Breakpoint (7 Episodes, Zee5)
Directed by: Ashwiny & Nitesh Tiwari
It is only in the fitness of things that a series, and specially one so gracefully edited and packaged, about tennis’ most famous duo should be directed by the husband and wife duo of Nitesh and Ashwiny Tiwari.
Individually they have their own style of filmmaking, completely distinct from one another. It seems the love of tennis binds the husband and wife together. Just this once.
Telling the story of how Leander Paes and Mahesh Bhupati (Paes’ name comes first as he‘s senior, I hope Bhupati agrees) became world champions and then fell apart, couldn’t be an easy thing to do. As far as I see, the Tiwaris were saddled with a double responsibility (this series, as we all know by know, is about mixed troubles). Not only did they have to be honest to their subjects, they also had to make sure that the series was accessible to those sections of the audience out there who were not tennis aficionados.
I am afraid the series, offers little for those not interested in tennis. Interspersed with their legendary matches, the sleek series offers the two heroes of the drama a chance to speak their hearts out in the 7 episodes.
But do Paes and Bhupati really tell us anything that we don’t already know, or what they don’t want us to know? We do know that they continued to play together long after their personal friendship had busted at the seams. In Episode 4 Leander Paes mentions, “The minute we walked into the tennis court we were one.” And that’s they won.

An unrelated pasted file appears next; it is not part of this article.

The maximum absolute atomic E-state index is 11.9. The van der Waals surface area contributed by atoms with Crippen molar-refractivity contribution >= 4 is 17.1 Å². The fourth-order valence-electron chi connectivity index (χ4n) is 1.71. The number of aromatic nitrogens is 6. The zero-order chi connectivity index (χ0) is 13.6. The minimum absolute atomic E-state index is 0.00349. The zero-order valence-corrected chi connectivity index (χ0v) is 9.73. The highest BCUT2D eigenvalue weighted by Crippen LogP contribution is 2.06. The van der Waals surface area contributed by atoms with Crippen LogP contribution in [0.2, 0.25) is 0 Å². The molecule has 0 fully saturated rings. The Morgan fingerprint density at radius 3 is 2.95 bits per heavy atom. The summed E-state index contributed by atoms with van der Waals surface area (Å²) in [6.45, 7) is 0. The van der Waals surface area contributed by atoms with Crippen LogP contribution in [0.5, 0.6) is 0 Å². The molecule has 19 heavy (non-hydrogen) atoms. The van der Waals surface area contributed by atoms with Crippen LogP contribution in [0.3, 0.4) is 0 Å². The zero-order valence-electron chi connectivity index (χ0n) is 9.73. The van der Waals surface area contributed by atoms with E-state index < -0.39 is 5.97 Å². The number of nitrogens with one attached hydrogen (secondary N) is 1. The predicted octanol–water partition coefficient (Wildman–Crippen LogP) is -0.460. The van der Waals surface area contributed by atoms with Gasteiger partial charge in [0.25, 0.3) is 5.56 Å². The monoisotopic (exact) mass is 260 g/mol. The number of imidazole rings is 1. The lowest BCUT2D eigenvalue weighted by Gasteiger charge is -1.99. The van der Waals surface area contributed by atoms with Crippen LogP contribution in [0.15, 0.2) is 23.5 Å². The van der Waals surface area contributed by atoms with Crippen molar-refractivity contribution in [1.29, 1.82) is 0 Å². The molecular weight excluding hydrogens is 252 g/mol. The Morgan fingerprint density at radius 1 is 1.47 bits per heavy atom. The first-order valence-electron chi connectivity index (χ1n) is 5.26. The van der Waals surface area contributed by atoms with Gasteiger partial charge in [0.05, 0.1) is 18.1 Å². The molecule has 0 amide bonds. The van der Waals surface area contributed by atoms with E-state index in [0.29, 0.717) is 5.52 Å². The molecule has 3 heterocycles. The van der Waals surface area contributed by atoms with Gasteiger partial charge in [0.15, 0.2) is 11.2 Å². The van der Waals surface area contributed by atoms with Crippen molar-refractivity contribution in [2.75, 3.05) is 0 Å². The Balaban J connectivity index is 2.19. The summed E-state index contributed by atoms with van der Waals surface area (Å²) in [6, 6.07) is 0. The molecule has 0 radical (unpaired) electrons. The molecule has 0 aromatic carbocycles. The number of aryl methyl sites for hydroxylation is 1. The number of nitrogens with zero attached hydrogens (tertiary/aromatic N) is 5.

That’s an interesting thought. And one that should have been explored. How do phenomenally successful partnerships work professionally when they are no longer compatible on a personal level? The spectacular Swedish music band ABBA didn’t work together for 40 years after they drifted apart personally.
How did Paes and Bhupati continue to burn the field after burning bridges? Bhupati is actually asked that by the off-camera interviewer. He has no answers. As we know by now, Bhupati is not a talker. Paes is. He speaks with a certain connectible charm in the series, lacing his English-language comments and thoughts on the celebrated partnership with Hindi slangs and words.
Bhupati on the other hand withholds information, speaking out only to touch the outer rim of the sensitive relationship with his friend. I also noticed that Paes shows his hurt at their split more than Bhupati.
The voices of their family and friends also resonate through the lengthy docu-series. It is a revealing excursion. But not conclusive in any way. After watching (and listening) to Paes and Bhupati for more than four hours, I felt they should have spoken together, and not separately. Who knows, this talkathon could have brought them together again like ABBA who are reunited after 40 years of separation.